The New York Times has a jaw-dropping article, "A Fixer-Upper to End Them All," and coinciding slideshow about the 1902 Stanford White-designed Beaux-Arts sporting pavilion in Rhinebeck, NY, which was purchased and renovated by Kathleen Hammer, a retired producer for Oxygen Media. The building was originally designed for John Jacob Astor IV, great-grandson and heir of the fur and real estate magnate, and originally served as a weekend retreat and entertaining spot.
Astor's elder son Vincent inherited the property, and his third wife, Brooke Astor, made it more of a residential spot. Brooke donated it to the Catholic Archdiocese of New York, and it became a convent and nursing home, and later a residential home again.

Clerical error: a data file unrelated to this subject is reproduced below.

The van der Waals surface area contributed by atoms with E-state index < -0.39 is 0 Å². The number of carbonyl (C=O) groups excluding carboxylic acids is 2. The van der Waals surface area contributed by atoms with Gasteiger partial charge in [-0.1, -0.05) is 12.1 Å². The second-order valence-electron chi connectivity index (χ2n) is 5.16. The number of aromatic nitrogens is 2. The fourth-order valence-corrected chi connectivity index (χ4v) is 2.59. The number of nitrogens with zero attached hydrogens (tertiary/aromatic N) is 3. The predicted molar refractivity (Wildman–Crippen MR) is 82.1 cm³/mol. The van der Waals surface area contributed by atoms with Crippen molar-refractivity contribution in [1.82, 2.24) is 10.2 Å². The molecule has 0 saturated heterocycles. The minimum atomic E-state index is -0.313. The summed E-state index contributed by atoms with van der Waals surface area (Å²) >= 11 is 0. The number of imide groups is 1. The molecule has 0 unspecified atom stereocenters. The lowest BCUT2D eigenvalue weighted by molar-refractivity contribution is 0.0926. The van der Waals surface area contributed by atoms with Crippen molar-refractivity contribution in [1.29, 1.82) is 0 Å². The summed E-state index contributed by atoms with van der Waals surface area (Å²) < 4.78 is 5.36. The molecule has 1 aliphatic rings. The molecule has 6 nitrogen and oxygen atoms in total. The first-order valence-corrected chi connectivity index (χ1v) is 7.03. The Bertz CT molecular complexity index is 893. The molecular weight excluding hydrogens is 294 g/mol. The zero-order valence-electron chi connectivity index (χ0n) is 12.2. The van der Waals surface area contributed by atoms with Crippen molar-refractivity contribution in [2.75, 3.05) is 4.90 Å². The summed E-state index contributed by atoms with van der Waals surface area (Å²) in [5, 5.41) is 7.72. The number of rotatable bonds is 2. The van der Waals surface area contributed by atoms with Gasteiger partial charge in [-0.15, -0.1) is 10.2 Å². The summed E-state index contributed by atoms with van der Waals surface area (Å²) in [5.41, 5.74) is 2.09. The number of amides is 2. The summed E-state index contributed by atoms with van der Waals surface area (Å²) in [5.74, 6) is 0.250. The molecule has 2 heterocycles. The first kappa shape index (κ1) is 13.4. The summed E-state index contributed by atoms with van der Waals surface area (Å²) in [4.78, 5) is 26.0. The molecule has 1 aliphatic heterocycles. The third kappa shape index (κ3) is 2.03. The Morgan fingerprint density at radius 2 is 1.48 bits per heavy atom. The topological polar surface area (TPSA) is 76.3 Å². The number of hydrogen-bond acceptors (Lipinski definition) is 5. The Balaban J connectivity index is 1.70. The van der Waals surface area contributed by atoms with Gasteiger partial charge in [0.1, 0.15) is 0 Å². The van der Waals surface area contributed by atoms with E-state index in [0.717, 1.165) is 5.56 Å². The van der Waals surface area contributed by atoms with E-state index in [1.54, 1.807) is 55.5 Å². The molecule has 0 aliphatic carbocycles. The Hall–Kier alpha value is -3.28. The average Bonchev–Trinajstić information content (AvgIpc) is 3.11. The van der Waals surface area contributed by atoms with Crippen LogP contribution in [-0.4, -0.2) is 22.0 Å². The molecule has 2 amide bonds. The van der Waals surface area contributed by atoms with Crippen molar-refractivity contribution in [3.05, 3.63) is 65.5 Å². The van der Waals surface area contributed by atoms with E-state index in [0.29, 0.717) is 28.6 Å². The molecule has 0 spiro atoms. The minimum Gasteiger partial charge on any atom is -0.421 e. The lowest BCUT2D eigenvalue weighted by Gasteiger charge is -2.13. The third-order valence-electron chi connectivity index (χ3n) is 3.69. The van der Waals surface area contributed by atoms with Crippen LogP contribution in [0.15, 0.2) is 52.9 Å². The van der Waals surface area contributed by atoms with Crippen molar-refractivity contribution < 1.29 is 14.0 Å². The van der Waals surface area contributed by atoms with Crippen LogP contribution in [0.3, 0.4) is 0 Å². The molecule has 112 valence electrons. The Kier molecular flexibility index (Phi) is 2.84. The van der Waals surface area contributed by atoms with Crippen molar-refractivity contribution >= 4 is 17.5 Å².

Shown above is the main hall of the home, which connects two wings. It can be closed off by French doors on all sides, and is the most central part of the pavilion. It measures 35 by 60 feet in magnitude, and for this reason was considered by Stanford White “one of the greatest rooms in America." Aside from its overwhelming size, the hall's heavenly domed skylight with elaborate plasterwork and vast fireplace are astounding, to say the least. Unfortunately, years of neglect left Hammer with a lot of work to do to restore it to its former glory. So, she hired the best person to do the job, Sam White, architect and great-grandson of the original architect. To see this room as it is today, read more.
Gooorrrgeous!!!! Today, the living room features a copy of a lampshade original to the home. Be sure to read the article and check out the slideshow.
Photos courtesy of Bruce Buck for The New York Times and The New-York Historical Society